They also say that even though Warren Farm has recorded rare species, the council plans to develop the rest of the site as a sports facility.

Campaigners have warned that developing the rewilded wildflower meadow would leave Ealing’s only Skylark population with nowhere to breed and contradicts Ealing Council’s own Biodiversity Action Plan which confirms that Warren Farm is the only place in the borough suitable for Skylarks to nest.


The map above is taken from Ealing Council’s cabinet report showing one of the suggested sports developments on Warren Farm
The map above is taken from Ealing Council’s cabinet report showing one of the suggested sports developments on Warren Farm

Campaigners also highlighted that developing sport facilities counters Ealing Council’s own Climate and Ecological Strategy. In a statement, they said it “would be counter-productive given the current Climate Emergency and the council’s biodiversity commitments.”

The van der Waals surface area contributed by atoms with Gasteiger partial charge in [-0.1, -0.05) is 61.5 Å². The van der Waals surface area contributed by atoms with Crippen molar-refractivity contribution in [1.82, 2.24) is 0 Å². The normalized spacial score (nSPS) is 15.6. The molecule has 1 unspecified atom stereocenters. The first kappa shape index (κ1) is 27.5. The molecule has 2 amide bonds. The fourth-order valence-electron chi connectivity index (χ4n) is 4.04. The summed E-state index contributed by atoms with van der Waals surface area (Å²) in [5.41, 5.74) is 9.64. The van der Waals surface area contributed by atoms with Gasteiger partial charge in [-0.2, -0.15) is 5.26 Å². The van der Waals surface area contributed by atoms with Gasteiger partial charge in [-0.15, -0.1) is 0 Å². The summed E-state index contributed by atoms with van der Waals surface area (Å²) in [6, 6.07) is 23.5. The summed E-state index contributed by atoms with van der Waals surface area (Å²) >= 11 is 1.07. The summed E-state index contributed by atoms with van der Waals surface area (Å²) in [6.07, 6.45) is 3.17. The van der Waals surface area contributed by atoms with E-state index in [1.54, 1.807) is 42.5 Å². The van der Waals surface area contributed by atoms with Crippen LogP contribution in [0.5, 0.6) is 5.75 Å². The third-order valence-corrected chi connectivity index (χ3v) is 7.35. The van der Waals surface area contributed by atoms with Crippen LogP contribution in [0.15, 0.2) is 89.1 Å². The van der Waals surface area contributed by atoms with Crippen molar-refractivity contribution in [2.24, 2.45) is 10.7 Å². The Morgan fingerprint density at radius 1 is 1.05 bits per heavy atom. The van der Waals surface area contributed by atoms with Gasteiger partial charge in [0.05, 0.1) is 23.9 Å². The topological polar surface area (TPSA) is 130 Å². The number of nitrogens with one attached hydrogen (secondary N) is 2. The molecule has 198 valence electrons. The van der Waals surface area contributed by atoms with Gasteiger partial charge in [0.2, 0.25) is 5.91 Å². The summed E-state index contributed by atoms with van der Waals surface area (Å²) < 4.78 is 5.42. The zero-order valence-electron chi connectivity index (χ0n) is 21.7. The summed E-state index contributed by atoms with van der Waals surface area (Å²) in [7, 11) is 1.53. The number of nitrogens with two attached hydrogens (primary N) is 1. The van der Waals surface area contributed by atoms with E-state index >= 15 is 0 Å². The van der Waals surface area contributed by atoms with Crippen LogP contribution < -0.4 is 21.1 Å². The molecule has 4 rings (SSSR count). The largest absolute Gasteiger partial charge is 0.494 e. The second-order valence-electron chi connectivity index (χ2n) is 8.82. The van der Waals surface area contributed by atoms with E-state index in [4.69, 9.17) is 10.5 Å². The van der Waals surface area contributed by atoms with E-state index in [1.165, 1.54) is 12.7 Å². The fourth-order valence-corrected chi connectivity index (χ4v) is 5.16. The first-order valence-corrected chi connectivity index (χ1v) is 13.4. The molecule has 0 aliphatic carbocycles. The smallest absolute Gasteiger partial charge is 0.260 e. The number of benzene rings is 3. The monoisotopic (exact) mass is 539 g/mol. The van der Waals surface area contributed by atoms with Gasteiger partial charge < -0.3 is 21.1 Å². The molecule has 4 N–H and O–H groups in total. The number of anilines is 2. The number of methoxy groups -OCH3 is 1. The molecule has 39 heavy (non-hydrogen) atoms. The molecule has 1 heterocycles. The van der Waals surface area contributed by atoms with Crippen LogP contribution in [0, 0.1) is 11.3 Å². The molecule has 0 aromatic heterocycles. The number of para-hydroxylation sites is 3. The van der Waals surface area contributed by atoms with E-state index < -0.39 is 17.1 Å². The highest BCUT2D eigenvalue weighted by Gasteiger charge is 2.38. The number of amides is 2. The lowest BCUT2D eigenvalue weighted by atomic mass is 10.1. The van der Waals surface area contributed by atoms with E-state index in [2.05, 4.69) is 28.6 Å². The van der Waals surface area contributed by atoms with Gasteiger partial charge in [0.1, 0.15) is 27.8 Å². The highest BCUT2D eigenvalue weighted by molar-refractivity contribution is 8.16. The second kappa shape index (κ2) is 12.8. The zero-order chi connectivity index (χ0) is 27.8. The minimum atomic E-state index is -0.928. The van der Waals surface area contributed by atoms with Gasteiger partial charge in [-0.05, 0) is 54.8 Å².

In a tweet on 18 January 2023, Ealing Council leader, Councillor Peter Mason said: “In May @EalingLabour set out our ambitions for Warren Farm, to provide both a much needed sports facility, as well as London’s largest project to re-wild and re-grow a key part of Southall and Hanwell. Now, we’re getting on with the job.”

Councillor Mason followed up by tweeting on 20 January 2023: “ICYMI, we’re moving ahead this week with our plans for Warren Farm.Plans that were democratically endorsed last May. Plans for a compromise to get the best of community sports facilities and London’s largest re-wilding project.”

But residents and community groups are shocked by the plans which they say are “undermining democracy” by ignoring what people have told the council.

BRCS Trustee and Warren Farm Nature Reserve campaign officer, Steven Toft commented: “We deduced, from comments by the council leader and deputy leader in August last year, that the proposal would look something like this and now our fears have been confirmed.

“The council talks about its biodiversity and re-wilding ambitions. Starting the new Local Plan with biodiversity loss and de-wilding seems an odd way of going about it.”